and had to touch up wing edges and other spots numerous times. Had I used a
lacquer like Tamiya’s
silver leaf, the project could have been finished over a weekend.
(Editor's Note: I've found that many acrylics need a primer undercoat to
stick well. Vallejo certainly does and so does Citadel.)
(Editor's Note: I've found that many acrylics need a primer undercoat to stick well. Vallejo certainly does and so does Citadel.)
The jet intake on the nose was painted red, and the landing gear components and insides of gear doors with a dull dark aluminum metallic paint. The instructions suggest using Humbroll 56, go with it. Finally, the tailpipe was painted with a dark metallic brown color called burnt iron. It was time to apply the decals.
Airfix has a spotty history when it comes to decals. At times they were very nice, while at others not so much (the dreaded brown backing paper era of the mid 2000s probably being the lowest point). The decals which come in the new red-box kits are just wonderful; certainly on par with what you might find in a Trumpeter or Dragon kit. The red stars, numbers, and lightning-bolts on the tail all went on without a hitch. There really isn’t much more to say. I used some decal softener for good measure, but I’m not sure it was necessary. Airfix gives you a full set of stencils (two versions actually), but I left them off, as I find stencils on 1/72 to be a bit too busy looking in most (but not all) cases.
Once the decals were dry I brushed on a coat of Future floor polish to protect the finish. I know relatively little about the Mig-15, and I don’t know if the silver finish on the real aircraft was just unpainted metal, or an aluminum lacquer as on some aircraft. The future coat gave the model a lacquered look and it was back to the workbench to tie things up.
After all of the decaling and painting was done, I removed the masking from the canopy (which proceeded to fall off and had to be re-glued) and attached the previously painted landing gear components. The small outer gear doors are a bit tricky to fit, but everything else is very easy and lines up perfectly. I painted the various oleo struts with chrome paint, and the tires (tyres on an Airfix kit) with a very dark gray which was later drybrushed with a lighter gray to simulate wear.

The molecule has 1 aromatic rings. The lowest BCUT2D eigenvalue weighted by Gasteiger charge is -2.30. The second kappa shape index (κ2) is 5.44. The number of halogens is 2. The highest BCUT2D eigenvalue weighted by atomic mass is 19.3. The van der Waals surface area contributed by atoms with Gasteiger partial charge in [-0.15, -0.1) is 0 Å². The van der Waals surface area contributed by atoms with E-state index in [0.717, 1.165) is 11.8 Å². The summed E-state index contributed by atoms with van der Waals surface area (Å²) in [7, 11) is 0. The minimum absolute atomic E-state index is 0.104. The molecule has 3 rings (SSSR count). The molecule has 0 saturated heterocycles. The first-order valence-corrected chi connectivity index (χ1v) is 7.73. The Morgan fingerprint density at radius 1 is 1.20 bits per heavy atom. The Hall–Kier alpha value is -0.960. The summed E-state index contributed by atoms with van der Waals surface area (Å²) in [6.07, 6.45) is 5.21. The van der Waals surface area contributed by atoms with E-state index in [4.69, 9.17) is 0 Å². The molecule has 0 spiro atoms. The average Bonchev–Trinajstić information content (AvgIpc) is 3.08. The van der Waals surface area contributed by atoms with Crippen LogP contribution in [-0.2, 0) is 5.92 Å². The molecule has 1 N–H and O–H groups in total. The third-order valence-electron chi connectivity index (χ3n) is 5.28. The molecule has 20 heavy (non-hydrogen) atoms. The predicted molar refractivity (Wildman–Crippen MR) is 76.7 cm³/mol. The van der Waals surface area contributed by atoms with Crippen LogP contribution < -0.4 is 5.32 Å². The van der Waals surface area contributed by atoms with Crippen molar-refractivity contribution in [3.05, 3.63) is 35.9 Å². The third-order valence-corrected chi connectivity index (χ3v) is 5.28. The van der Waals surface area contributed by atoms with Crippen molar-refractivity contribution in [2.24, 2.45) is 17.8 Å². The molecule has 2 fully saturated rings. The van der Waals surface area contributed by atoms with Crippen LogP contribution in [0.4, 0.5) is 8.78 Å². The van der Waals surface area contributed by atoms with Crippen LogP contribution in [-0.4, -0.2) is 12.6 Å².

Final finishing touches included a second antenna mounted near the canopy, painting the cannons dark gray and then rubbing with pencil graphite, and my one small modification on this kit. Airfix does not include any navigation lights on this model, but they’re very easy to make from scratch. The Mig 15 had little bulbs on the wing ends, which I reproduced by cutting a tiny notch into the outer edge of each wing. I put in a dab of clear red and clear green paint into the notches, and then “filled” them with some Krystal Klear.
That’s all there is to it; a very simple but satisfying build. There is no use bemoaning the deep panel lines, they’re just an Airfix “thing” these days. I’m not wild about them, but they look fine as long as you don’t try to add a dark wash. Those who choose to do so, can further tone them down with a few applications of filler. The kit looks like a Mig-15 to my eye, and I think the silver and red finish looks very attractive sitting on my shelf. I will not hesitate to buy at least another one, and recommend it to both beginner and experienced modelers looking for a fun carefree build.
Kit courtesy of my awesome wife.
If you would like your product reviewed fairly and quickly, please contact me or see other details in the Note to Contributors.
Back to the Main Page
Back to the Review Index Page